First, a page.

Now more than ever, we are conscious of our environmental footprint.
Every day, television and social media advertisements ask us to cut down on our usage amount of single-use plastic and asked to lower our carbon footprint by taking public transport.
Would you believe that the most harmful part of your lifestyle is your clothing?
Brands are increasingly shifting towards more sustainable methods of garment production, but transparency is a serious issue.
To help you become more aware of which materials you should avoid, we are rounding up the most harmful garment materials and their sustainable alternatives.
The Fashion Industry’s Carbon Footprint
Fast fashion is a global problem and is one of the leading causes of pollution. 10% of the word’s carbon emission comes from the fashion industry, and this will increase to 26% within the next 30 years.
Fashion production creates 1.2 billion tonnes of CO2 emissions every year and produces more than 8% of the world’s greenhouse gas emissions.
The fashion industry is the world’s second-largest consumer of water supply and causes 20% of the industrial water pollution in the world.
While 750 million people do not have access to safe drinking water, the industry uses 1.5 trillion litres of water per year.
It takes 700 gallons of water, the amount of water an adult drinks every three and a half years, to produce one cotton t-shirt.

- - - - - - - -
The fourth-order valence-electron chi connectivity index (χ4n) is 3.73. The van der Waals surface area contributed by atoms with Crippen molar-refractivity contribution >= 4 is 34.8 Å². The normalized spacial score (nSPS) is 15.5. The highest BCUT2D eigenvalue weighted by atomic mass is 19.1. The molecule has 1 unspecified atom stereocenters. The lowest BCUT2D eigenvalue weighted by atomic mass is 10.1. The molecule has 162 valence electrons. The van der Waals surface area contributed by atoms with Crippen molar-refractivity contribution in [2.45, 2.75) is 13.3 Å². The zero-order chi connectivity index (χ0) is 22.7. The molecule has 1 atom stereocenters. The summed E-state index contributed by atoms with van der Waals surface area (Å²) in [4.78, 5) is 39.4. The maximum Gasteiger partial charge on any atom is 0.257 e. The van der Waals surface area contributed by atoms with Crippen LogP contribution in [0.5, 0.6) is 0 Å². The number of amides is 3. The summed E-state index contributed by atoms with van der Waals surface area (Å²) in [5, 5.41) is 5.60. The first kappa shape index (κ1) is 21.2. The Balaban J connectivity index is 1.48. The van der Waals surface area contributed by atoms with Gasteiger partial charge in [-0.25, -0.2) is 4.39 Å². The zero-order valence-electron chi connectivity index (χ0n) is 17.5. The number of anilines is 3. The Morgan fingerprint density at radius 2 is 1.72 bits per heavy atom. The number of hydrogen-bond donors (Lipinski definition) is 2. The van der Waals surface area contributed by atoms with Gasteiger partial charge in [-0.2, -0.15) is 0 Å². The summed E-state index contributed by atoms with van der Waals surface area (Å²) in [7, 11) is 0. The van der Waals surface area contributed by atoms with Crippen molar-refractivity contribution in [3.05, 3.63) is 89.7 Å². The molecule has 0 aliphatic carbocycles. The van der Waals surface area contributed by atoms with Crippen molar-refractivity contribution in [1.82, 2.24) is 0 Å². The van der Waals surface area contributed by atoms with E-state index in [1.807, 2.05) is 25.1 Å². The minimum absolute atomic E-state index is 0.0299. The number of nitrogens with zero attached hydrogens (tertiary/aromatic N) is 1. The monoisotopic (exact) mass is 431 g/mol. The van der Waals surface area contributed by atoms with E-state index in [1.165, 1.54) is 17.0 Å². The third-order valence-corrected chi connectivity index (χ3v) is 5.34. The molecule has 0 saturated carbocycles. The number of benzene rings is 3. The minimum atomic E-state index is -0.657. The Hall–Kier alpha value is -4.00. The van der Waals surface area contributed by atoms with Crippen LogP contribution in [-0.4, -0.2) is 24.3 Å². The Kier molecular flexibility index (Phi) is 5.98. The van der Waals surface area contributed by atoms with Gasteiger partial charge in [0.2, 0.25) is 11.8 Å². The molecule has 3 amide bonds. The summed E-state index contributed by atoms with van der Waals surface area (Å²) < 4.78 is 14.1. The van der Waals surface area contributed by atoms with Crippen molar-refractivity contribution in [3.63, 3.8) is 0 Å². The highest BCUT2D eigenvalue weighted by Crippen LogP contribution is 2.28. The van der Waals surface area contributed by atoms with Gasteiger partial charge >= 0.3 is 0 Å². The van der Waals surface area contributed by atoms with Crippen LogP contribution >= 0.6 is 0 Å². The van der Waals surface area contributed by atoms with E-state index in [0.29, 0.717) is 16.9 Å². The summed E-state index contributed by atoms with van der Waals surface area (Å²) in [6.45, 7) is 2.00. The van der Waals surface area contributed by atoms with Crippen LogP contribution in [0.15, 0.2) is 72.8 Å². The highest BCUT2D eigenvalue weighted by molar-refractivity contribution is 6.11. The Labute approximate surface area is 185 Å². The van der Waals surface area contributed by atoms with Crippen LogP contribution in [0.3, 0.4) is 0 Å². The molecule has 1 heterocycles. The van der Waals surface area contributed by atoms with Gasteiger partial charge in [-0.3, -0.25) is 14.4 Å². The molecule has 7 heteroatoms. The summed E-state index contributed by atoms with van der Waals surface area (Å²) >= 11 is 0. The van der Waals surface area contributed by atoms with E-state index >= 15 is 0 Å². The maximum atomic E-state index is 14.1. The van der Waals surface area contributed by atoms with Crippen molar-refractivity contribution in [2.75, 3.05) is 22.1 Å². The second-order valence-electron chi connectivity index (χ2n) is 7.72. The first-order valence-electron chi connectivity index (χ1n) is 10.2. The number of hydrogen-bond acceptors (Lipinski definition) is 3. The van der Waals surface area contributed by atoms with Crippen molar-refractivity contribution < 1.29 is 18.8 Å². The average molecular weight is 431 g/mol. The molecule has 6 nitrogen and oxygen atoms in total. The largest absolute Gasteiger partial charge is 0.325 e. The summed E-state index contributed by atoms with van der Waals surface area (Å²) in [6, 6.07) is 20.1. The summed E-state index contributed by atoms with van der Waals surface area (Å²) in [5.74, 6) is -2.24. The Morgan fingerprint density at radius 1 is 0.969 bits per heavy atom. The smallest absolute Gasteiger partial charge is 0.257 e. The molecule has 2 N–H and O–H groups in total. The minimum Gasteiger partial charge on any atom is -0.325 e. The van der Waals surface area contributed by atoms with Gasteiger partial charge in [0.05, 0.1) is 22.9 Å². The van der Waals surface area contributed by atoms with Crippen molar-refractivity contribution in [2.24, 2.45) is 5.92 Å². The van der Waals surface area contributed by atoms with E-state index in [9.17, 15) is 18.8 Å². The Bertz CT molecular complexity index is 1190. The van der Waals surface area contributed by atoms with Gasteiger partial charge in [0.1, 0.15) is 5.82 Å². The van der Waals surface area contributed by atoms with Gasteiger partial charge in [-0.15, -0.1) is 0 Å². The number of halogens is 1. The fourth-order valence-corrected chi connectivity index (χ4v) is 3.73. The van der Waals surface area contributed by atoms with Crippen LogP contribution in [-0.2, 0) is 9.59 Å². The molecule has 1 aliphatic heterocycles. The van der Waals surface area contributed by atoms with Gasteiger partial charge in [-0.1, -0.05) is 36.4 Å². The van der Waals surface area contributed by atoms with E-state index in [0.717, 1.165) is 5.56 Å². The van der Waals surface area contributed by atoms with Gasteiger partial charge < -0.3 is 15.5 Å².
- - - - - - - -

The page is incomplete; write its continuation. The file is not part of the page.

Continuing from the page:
For a pair of jeans, this increases to 2,000 gallons of water.
We are buying more clothes now than ever before, with each of us purchasing 60% more clothing than we did in 2000.
In the same period, clothing production has doubled thanks to the age of fast fashion.
The first step on your sustainable fashion journey is to educate yourself on what the harmful materials are and their environmentally-friendly alternatives.
What Makes A Material Sustainable?
When looking for sustainable fashion materials, and when determining what is and isn’t sustainable, you should think about:
- Whether the production process uses toxic chemicals that can enter the local water supply
- If the material is bio-degradable
- The ethics behind the production of the material
- Can the material be reused or recycled?
You can read below to see our in-depth descriptions of which materials to avoid and their sustainable alternatives.
The Materials That Are Harmful To the Environment
Harmful Material 1 – Cotton
Cotton is one of the most popular garment materials, and it is one of the most harmful.
Cotton farming damages our ecosystems as most cotton fibres are created through a genetically modified process during which time the cotton is sprayed with chemicals.